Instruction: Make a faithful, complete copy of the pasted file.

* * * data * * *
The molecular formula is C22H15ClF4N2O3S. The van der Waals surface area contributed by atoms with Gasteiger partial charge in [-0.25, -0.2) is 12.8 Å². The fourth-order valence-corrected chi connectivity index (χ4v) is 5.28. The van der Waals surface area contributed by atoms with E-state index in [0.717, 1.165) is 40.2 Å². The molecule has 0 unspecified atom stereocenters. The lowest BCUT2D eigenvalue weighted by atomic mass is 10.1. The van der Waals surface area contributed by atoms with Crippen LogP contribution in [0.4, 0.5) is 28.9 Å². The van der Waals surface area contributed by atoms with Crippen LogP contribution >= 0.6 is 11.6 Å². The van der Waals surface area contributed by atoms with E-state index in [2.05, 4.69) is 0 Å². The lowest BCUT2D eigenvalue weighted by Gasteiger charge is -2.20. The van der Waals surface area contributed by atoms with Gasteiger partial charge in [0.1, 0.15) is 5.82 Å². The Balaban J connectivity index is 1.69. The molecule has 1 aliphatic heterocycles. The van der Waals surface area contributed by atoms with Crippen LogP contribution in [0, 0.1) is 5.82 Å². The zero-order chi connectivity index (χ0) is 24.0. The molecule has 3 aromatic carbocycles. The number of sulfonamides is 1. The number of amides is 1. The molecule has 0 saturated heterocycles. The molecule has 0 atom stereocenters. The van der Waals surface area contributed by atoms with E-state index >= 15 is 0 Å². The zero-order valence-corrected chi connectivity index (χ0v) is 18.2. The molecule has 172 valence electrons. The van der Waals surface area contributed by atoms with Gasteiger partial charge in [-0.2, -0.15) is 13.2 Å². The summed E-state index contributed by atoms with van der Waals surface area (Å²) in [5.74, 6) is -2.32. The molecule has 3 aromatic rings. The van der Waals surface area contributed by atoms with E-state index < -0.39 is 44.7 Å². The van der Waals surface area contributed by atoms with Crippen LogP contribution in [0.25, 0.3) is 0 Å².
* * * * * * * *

The molecular formula is C22H15ClF4N2O3S. The van der Waals surface area contributed by atoms with Gasteiger partial charge in [-0.25, -0.2) is 12.8 Å². The fourth-order valence-corrected chi connectivity index (χ4v) is 5.28. The van der Waals surface area contributed by atoms with E-state index in [0.717, 1.165) is 40.2 Å². The molecule has 0 unspecified atom stereocenters. The lowest BCUT2D eigenvalue weighted by atomic mass is 10.1. The van der Waals surface area contributed by atoms with Crippen LogP contribution in [0.4, 0.5) is 28.9 Å². The van der Waals surface area contributed by atoms with Crippen LogP contribution >= 0.6 is 11.6 Å². The van der Waals surface area contributed by atoms with E-state index in [2.05, 4.69) is 0 Å². The lowest BCUT2D eigenvalue weighted by Gasteiger charge is -2.20. The van der Waals surface area contributed by atoms with Gasteiger partial charge in [0.1, 0.15) is 5.82 Å². The Balaban J connectivity index is 1.69. The molecule has 1 aliphatic heterocycles. The van der Waals surface area contributed by atoms with Crippen LogP contribution in [0, 0.1) is 5.82 Å². The zero-order chi connectivity index (χ0) is 24.0. The molecule has 3 aromatic carbocycles. The number of sulfonamides is 1. The number of amides is 1. The molecule has 0 saturated heterocycles. The molecule has 0 atom stereocenters. The van der Waals surface area contributed by atoms with E-state index >= 15 is 0 Å². The zero-order valence-corrected chi connectivity index (χ0v) is 18.2. The molecule has 172 valence electrons. The van der Waals surface area contributed by atoms with Gasteiger partial charge in [-0.2, -0.15) is 13.2 Å². The summed E-state index contributed by atoms with van der Waals surface area (Å²) in [5.74, 6) is -2.32. The molecule has 3 aromatic rings. The van der Waals surface area contributed by atoms with E-state index < -0.39 is 44.7 Å². The van der Waals surface area contributed by atoms with Crippen LogP contribution in [0.25, 0.3) is 0 Å².